Plus how audio transmitters work
Unlike the Nintendo Switch, the PlayStation 5 does not natively support Bluetooth audio. You either have to use a proprietary PS5 headset and dongle such as the Sony Pulse 3D or plug a headset of your choice into the headphone jack found on each DualSense controller.
If you have a Bluetooth-only solution such as Apple Airpods, that’s not going to work, but there are Bluetooth USB port adapters on the market that will let you use virtually any Bluetooth headphones with your PS5.
How PS5 Bluetooth Audio Transmitters Work
Bluetooth Audio adapters are a special type of Bluetooth dongle that doesn’t work the same way as typical adapters you might use with your desktop computer. To the device that you plug the dongle into, it appears as a standard USB audio device. So anything that supports USB audio will work with one of these adapters.
The adapter handles all the Bluetooth stuff internally, so once you’ve paired your headphones with the adapter, there’s nothing left to worry about.
Bluetooth audio has inherent latency, which is why gaming consoles and other latency-sensitive audio applications use proprietary wireless standards. However, specialized Bluetooth USB audio adapters can cut that latency down to levels that are perfectly acceptable for gaming.
They do this in two ways. First, they usually support low-latency Bluetooth protocols such as AptX. Secondly, they only handle a single wireless data stream. Typically a USB Bluetooth adapter is used with multiple peripherals competing for bandwidth and processing time.
While you can usually use any Bluetooth wireless headphones with these adapters, both the adapter and headphones need to support the same low-latency protocols to get the full benefit.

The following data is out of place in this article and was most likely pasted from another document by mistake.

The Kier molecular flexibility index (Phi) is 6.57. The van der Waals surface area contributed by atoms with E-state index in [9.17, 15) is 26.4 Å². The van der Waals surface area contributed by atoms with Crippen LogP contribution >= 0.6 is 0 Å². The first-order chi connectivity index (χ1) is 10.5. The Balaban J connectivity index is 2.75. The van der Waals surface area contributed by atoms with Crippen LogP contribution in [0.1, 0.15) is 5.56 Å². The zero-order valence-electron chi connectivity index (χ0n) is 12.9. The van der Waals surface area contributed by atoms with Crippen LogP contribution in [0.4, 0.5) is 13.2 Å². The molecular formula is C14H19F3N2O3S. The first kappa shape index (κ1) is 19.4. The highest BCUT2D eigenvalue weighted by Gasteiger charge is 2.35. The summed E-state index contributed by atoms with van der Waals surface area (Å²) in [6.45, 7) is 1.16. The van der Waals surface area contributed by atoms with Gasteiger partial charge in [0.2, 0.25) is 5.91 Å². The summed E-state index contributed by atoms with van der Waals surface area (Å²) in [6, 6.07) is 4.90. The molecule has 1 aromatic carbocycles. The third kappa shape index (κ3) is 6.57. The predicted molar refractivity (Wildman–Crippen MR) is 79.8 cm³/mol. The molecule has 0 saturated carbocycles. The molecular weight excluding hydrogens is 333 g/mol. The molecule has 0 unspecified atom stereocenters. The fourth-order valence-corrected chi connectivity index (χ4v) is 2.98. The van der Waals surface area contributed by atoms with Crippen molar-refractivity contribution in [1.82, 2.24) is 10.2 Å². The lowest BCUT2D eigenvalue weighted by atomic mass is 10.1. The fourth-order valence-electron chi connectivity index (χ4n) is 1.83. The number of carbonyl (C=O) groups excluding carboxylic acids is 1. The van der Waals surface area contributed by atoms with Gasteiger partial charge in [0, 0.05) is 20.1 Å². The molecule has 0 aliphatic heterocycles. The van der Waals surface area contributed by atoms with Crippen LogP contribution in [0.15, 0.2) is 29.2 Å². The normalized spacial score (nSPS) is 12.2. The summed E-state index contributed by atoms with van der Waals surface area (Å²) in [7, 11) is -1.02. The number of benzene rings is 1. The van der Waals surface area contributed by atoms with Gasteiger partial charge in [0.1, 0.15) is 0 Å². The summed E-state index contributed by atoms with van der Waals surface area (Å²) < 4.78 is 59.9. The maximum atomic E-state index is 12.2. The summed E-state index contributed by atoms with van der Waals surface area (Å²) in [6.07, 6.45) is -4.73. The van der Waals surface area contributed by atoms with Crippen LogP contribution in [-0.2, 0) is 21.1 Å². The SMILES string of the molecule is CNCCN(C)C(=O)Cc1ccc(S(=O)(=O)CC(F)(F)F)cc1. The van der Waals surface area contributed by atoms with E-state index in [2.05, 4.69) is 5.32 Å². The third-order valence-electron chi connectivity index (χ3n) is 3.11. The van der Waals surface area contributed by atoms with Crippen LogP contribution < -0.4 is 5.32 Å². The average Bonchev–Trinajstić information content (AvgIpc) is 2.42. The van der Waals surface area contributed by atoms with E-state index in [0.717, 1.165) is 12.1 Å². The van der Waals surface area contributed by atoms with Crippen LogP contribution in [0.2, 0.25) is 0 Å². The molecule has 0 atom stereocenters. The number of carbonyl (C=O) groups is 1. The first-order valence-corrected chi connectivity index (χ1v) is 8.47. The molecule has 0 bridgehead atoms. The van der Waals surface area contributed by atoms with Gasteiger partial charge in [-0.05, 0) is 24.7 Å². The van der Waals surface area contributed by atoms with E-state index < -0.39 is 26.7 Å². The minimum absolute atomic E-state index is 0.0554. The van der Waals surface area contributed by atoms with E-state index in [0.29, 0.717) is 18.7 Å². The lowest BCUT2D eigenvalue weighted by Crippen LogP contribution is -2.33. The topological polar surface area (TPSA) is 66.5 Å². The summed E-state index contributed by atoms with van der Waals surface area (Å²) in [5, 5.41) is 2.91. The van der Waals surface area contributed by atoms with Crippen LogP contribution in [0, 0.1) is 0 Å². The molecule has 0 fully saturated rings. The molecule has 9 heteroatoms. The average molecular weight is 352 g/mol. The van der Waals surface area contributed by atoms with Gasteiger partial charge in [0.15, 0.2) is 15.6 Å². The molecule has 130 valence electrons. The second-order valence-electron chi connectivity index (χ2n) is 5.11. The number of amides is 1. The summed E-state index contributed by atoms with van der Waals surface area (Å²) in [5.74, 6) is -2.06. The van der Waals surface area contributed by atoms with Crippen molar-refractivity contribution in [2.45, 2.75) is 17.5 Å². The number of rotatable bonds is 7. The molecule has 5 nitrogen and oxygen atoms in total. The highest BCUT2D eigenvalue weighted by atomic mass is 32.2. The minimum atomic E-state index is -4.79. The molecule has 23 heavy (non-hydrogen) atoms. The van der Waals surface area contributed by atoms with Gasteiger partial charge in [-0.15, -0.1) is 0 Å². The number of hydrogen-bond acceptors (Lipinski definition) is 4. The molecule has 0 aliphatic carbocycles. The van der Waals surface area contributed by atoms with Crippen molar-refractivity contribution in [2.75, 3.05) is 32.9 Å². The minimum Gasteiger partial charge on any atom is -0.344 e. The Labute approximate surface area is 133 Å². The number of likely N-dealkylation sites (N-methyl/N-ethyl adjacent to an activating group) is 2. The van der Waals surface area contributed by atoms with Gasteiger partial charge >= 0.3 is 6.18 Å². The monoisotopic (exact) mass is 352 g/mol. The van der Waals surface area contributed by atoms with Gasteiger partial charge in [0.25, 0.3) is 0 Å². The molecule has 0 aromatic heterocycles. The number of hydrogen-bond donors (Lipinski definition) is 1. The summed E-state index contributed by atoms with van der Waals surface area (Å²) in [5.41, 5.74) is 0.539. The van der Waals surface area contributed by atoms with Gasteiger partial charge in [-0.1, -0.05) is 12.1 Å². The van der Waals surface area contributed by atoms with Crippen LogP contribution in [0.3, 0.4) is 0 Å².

You should avoid any Bluetooth adapters that are meant to convert 3.5mm devices such as car stereos or TVs to Bluetooth. They invariably have too much latency to be useful for gaming.
Now that we know what makes these adapters special, let’s look at the best options for PS5 owners.
The DG80 is quite possibly the most premier and full-featured option, although it also comes with a slightly higher price tag as a result. This is a Bluetooth 5.0 adapter with support for the aptX-LL (low-latency) protocol. So if you use a wireless headset that also supports that protocol Avantree claims you’ll get latency under 40ms. That’s definitely not the sort of latency a human can detect, especially not when playing video games.
This adapter doesn’t support chat functions for multiplayer voice chat unless you use Avantree’s Fastream headset. As an audio-only dongle, this requires no setup or drivers if you want to use it with a Mac or a PC. It’s easy to move the dongle and your headset to whatever device you want to use, as long as they support USB audio output.
The DG80 is tiny, comparable to a US Quarter coin in size, so it won’t stick out like a sore thumb when plugged into your PS5. Unlike the massive dongle that comes with the Sony Pulse 3D headphones. Despite its small size, Avantree claims a maximum range of 100ft (30m), significantly more than most dongles of this size and price.
Based on the model number, you may think that the DG60 is a lower-end device than the DG80, but actually, they’re priced similarly. The DG60 is just built for a different purpose than the DG80.
The main feature of the DG60 is its beefy external antenna. This is a dongle designed for long-range transmission to sustain a better Bluetooth connection. The PS5 may be too far away for people with large home theaters to get a consistent signal. The DG60 solves this issue and ensures you get a clear, low-latency signal. If you only want to use your PS5 from longer distances, this solution makes more sense than a long HDMI cable, which would allow you to have a long distance between the PS5 and your display.
Do note that the PS5’s DualSense wireless controller range is only between 50 and 100 feet, so you’re likely to hit that limitation first before reaching the maximum line-of-sight range of the DG60.